1. The people that populism serves are all the citizens of the polity, regardless of political allegiance, class, gender, skin colour, religion, ethnicity, sexuality, disability or any other characteristic. Therefore it’s crucial to defend the liberal public sphere as the space of free political self-expression. There are plenty of people dancing on the grave of liberalism at the moment, while implicitly relying on the freedoms that it gives them. Often, these critics affect a lofty historian-of-ideas posture, correctly pointing out that there’s nothing inevitable or universal, no necessary telos, to a liberal public sphere. But they’re usually silent on what alternatives they favour at the present political juncture – largely, I think, because nothing else is as defensible, however much they try to cover up this truth with flimflam about the class privilege of liberals or a revolt against the elites. The problem with exclusionary populist definitions of ‘the people’ is that it’s a gateway drug to authoritarianism, or fascism, in which anybody becomes fair game as an enemy of the people or the state. I’m looking at you, John Michael Greer, and you, John Gray – get busy defending the liberal public sphere, or someday someone will come for you, and no one will care.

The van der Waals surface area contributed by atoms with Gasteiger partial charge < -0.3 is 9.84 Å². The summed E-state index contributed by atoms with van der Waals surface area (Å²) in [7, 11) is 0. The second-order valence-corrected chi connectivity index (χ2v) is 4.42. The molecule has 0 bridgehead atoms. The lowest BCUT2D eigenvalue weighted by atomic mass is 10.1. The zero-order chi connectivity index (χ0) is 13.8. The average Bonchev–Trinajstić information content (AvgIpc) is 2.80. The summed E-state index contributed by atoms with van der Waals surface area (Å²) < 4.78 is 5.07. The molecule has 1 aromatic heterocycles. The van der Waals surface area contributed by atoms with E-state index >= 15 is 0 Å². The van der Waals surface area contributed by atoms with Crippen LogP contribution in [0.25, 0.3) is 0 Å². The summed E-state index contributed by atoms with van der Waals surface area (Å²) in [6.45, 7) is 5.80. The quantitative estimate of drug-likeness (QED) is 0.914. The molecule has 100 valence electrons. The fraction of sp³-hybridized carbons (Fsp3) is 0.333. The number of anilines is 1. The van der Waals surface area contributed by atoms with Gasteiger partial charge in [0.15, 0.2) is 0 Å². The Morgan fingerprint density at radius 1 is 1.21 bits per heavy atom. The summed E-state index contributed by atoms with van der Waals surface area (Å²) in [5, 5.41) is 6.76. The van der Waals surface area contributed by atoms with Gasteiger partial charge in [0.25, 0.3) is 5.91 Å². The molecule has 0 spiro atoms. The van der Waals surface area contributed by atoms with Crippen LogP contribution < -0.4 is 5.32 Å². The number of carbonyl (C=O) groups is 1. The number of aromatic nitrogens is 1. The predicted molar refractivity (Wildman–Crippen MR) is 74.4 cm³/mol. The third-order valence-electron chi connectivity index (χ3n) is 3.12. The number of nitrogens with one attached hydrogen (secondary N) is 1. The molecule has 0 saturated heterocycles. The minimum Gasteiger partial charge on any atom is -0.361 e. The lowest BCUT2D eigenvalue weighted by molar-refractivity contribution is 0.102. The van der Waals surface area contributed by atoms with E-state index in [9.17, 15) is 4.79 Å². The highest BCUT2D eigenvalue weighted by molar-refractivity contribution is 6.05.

2. The populist economy is grounded in local needs and capacities. The capitalist world-economy undermines local ways of life and is environmentally destructive to the point of human self-annihilation. The only long-term way I see of reining it in is through a move to localised economies which are grounded substantially in the capacities of the local environment to provide for local needs. Therefore my thinking aligns with populist moves to protect local industries and limit the free flow of people and capital around the world, so long as it’s done humanely. Limiting the free flow of capital is much more important than limiting the free flow of people, whereas right-wing populism tends to have it the other way around. Another delusion of right-wing populism, amply exercised by Donald Trump and by the Brexiteers here in the UK, is that ‘ordinary people’ in the US and the UK have been disadvantaged by the global capitalist economy relative to others, the main scapegoats being undocumented migrant workers. The truth is that almost the only people ‘ordinary’ US or UK citizens stand disadvantaged to are the wealthy in their own countries, whose increasing relative wealth should be the proper object of political scrutiny. Against virtually everyone else, they stand in an incredibly privileged position globally.